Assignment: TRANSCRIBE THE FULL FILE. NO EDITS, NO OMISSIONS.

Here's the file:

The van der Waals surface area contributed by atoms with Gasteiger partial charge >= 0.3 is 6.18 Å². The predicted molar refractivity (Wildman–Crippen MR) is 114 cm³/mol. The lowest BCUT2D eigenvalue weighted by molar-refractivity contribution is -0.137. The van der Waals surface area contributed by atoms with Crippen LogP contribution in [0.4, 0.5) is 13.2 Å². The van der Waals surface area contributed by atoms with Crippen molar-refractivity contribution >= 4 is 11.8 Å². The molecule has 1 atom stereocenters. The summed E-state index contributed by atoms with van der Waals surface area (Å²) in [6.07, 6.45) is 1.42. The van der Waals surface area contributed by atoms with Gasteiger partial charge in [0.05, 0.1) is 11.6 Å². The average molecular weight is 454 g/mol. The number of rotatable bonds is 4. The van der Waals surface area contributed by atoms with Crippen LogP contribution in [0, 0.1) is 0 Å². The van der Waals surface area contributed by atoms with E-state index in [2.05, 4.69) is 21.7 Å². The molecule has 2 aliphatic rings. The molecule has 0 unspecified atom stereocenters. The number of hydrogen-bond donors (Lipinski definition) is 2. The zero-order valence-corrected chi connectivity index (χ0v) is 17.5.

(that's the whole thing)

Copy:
The van der Waals surface area contributed by atoms with Gasteiger partial charge >= 0.3 is 6.18 Å². The predicted molar refractivity (Wildman–Crippen MR) is 114 cm³/mol. The lowest BCUT2D eigenvalue weighted by molar-refractivity contribution is -0.137. The van der Waals surface area contributed by atoms with Crippen LogP contribution in [0.4, 0.5) is 13.2 Å². The van der Waals surface area contributed by atoms with Crippen molar-refractivity contribution >= 4 is 11.8 Å². The molecule has 1 atom stereocenters. The summed E-state index contributed by atoms with van der Waals surface area (Å²) in [6.07, 6.45) is 1.42. The van der Waals surface area contributed by atoms with Gasteiger partial charge in [0.05, 0.1) is 11.6 Å². The average molecular weight is 454 g/mol. The number of rotatable bonds is 4. The van der Waals surface area contributed by atoms with Crippen LogP contribution in [0, 0.1) is 0 Å². The van der Waals surface area contributed by atoms with E-state index in [2.05, 4.69) is 21.7 Å². The molecule has 2 aliphatic rings. The molecule has 0 unspecified atom stereocenters. The number of hydrogen-bond donors (Lipinski definition) is 2. The zero-order valence-corrected chi connectivity index (χ0v) is 17.5.